The major projects planned for South Africa – including new borders

The Passenger Rail Agency of South Africa (PRASA) will over the next three years spend R42.1 billion to implement its commuter rail recovery plan.

In the 2022 Budget Review, the National Treasury said as a result of this intervention, the total passenger trips provided by Metrorail were expected to increase from 69 million in 2021/22 to 358 million by 2024/25.

The intervention is among a raft of community development allocations in the Medium Term Expenditure Framework (MTEF). This function supports access to housing and basic services, affordable public transport, and spatial transformation and urban development.

In the review, the National Treasury says the medium‐term expenditure is expected to grow at an average annual rate of 7.9%, from R212.5 billion in 2021/22 to R266.7 billion in 2024/25.

In his Budget Speech, finance minister Enoch Godongwana said the South African National Roads Agency (SANRAL) receives an additional R9.9 billion for maintaining the non-toll road network.

“Over and above this, the Budget Facility for Infrastructure has approved funding for several water projects,” he said on Wednesday.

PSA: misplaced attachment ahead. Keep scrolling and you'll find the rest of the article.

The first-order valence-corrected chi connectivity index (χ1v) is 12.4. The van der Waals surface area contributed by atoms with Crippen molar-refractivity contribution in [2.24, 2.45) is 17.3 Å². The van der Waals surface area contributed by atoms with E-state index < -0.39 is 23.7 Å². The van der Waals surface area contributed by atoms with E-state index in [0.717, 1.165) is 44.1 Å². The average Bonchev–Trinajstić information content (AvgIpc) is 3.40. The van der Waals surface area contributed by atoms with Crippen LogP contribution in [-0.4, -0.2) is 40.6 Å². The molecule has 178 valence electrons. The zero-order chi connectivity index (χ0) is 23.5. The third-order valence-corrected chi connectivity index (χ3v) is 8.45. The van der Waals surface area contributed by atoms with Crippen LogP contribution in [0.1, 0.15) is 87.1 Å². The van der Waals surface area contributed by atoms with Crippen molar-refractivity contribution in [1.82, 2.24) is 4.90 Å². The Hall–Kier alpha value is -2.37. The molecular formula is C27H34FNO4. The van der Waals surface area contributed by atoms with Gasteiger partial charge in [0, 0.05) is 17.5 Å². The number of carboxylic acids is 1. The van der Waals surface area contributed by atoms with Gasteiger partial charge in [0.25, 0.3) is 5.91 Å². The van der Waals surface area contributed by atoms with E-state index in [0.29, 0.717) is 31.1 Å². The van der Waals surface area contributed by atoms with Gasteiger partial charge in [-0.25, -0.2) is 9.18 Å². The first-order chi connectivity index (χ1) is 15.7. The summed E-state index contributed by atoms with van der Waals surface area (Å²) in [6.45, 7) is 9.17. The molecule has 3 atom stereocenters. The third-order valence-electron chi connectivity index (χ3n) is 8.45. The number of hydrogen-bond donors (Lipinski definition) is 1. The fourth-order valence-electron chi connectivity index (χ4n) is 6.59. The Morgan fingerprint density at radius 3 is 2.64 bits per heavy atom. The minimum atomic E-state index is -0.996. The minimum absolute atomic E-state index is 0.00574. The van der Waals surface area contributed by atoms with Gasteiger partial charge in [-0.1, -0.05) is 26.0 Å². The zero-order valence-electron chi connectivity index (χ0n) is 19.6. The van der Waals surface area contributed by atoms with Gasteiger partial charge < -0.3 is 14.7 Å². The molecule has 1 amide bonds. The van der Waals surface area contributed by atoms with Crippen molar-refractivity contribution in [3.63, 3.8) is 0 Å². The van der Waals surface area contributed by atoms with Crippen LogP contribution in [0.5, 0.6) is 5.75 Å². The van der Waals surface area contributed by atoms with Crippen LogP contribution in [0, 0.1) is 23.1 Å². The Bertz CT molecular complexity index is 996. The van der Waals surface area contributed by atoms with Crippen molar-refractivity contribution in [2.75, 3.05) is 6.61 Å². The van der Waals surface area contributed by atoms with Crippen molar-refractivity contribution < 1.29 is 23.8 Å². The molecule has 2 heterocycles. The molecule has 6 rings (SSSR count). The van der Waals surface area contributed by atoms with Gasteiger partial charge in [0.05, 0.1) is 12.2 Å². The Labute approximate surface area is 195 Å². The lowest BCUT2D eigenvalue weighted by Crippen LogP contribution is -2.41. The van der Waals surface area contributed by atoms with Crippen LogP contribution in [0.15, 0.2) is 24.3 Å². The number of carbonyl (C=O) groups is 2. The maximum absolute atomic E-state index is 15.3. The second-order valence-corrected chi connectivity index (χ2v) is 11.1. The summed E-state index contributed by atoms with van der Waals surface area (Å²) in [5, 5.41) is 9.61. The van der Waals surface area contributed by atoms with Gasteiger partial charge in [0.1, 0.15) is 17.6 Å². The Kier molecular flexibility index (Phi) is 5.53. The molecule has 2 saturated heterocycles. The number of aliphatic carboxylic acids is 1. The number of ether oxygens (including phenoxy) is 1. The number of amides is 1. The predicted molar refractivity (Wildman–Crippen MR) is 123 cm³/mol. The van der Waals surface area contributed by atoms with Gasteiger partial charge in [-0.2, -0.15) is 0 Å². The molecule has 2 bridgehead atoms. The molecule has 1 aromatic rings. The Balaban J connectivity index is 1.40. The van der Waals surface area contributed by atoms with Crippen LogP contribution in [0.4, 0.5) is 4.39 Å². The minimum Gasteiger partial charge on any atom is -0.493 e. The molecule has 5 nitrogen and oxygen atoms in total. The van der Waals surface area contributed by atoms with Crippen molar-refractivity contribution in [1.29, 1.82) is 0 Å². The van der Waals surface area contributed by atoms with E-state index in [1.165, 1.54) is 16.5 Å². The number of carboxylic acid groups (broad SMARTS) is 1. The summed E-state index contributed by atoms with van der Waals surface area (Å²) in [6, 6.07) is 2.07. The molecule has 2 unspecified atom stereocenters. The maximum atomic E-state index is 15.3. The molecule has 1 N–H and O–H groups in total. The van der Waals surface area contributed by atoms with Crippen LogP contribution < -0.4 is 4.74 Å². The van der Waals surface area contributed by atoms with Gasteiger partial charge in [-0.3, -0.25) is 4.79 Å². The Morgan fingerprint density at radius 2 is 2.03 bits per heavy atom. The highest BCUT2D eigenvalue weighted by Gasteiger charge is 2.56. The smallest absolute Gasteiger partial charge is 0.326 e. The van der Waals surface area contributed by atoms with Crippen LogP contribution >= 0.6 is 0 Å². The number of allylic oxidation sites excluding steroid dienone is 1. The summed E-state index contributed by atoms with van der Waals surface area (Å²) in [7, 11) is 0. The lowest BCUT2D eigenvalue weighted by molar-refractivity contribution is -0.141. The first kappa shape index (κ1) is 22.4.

These include the R2.1 billion allocated for raising the Clan William Dam, R1.4 billion for the Lepelle Water Board for the Olifantspoort and Ebenezer plants. The Umgeni Water Board will be allocated R813 million for the Lower uMkhomazi Water Supply Scheme.

“I am also pleased to announce that the project to modernise six border posts, including Beitbridge, is at an advanced stage of preparation. Feasibility studies have been completed and a request for proposal (RFP) will be issued in March 2022,” he said.

The Treasury said because the provision of shelter, basic services and public transport is a combined responsibility of municipalities, provinces and public entities, transfers and subsidies account for the largest share of expenditure in this function, constituting 78.7% of total spending.

The local government equitable share receives an additional allocation of R28.9 billion over the period and remains the largest expenditure item within transfers and subsidies. The equitable share funds the costs of providing free basic services to low-income households and subsidises the operations of poor municipalities.

It added that the Department of Water and Sanitation was expected to publish the Green Drop Report, assessing the state of municipal wastewater management systems, by 31 March 2022.

“Based on the results of the report, the department will prioritise medium-term projects for implementation in the water services infrastructure,” the Budget Review reads.

Meanwhile, the budget for municipal water and sanitation is expected to increase from R11.6 billion in 2021/22 to R13.9 billion in 2024/25.


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The major projects planned for South Africa – including new borders